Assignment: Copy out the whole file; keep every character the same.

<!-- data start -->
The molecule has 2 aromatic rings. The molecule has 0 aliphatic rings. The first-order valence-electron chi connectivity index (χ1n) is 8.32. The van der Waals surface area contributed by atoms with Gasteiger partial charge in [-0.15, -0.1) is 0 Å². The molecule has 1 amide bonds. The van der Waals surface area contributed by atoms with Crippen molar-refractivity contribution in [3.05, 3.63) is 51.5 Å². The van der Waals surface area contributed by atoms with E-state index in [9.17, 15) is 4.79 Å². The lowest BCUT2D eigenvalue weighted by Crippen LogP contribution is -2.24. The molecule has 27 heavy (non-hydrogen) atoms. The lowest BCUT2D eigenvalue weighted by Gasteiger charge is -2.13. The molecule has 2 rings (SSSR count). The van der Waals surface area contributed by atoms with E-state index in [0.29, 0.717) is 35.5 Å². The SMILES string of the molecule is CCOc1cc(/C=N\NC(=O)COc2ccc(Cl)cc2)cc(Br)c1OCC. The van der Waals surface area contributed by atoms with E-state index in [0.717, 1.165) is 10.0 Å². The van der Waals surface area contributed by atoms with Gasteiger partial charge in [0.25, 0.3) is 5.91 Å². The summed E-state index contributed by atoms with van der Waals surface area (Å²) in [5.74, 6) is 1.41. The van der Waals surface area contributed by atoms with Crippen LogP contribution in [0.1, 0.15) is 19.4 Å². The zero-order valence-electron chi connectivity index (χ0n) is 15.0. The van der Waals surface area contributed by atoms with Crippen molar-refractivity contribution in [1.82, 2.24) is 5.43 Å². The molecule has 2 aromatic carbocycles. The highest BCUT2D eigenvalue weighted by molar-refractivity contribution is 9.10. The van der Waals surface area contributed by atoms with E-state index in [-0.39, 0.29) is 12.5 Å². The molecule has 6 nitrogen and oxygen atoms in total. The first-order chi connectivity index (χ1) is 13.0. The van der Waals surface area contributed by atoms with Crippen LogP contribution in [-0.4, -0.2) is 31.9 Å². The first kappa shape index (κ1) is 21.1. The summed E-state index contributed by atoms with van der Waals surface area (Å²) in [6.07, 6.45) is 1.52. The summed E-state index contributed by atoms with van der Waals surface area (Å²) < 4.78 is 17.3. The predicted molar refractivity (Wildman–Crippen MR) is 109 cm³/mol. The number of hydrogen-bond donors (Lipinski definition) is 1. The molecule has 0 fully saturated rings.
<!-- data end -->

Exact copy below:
The molecule has 2 aromatic rings. The molecule has 0 aliphatic rings. The first-order valence-electron chi connectivity index (χ1n) is 8.32. The van der Waals surface area contributed by atoms with Gasteiger partial charge in [-0.15, -0.1) is 0 Å². The molecule has 1 amide bonds. The van der Waals surface area contributed by atoms with Crippen molar-refractivity contribution in [3.05, 3.63) is 51.5 Å². The van der Waals surface area contributed by atoms with E-state index in [9.17, 15) is 4.79 Å². The lowest BCUT2D eigenvalue weighted by Crippen LogP contribution is -2.24. The molecule has 27 heavy (non-hydrogen) atoms. The lowest BCUT2D eigenvalue weighted by Gasteiger charge is -2.13. The molecule has 2 rings (SSSR count). The van der Waals surface area contributed by atoms with E-state index in [0.29, 0.717) is 35.5 Å². The SMILES string of the molecule is CCOc1cc(/C=N\NC(=O)COc2ccc(Cl)cc2)cc(Br)c1OCC. The van der Waals surface area contributed by atoms with E-state index in [0.717, 1.165) is 10.0 Å². The van der Waals surface area contributed by atoms with Gasteiger partial charge in [0.25, 0.3) is 5.91 Å². The summed E-state index contributed by atoms with van der Waals surface area (Å²) in [5.74, 6) is 1.41. The van der Waals surface area contributed by atoms with Crippen LogP contribution in [0.1, 0.15) is 19.4 Å². The zero-order valence-electron chi connectivity index (χ0n) is 15.0. The van der Waals surface area contributed by atoms with Crippen molar-refractivity contribution in [1.82, 2.24) is 5.43 Å². The molecule has 2 aromatic carbocycles. The highest BCUT2D eigenvalue weighted by molar-refractivity contribution is 9.10. The van der Waals surface area contributed by atoms with E-state index in [-0.39, 0.29) is 12.5 Å². The molecule has 6 nitrogen and oxygen atoms in total. The first-order chi connectivity index (χ1) is 13.0. The van der Waals surface area contributed by atoms with Crippen LogP contribution in [-0.4, -0.2) is 31.9 Å². The first kappa shape index (κ1) is 21.1. The summed E-state index contributed by atoms with van der Waals surface area (Å²) in [6.07, 6.45) is 1.52. The summed E-state index contributed by atoms with van der Waals surface area (Å²) < 4.78 is 17.3. The predicted molar refractivity (Wildman–Crippen MR) is 109 cm³/mol. The number of hydrogen-bond donors (Lipinski definition) is 1. The molecule has 0 fully saturated rings.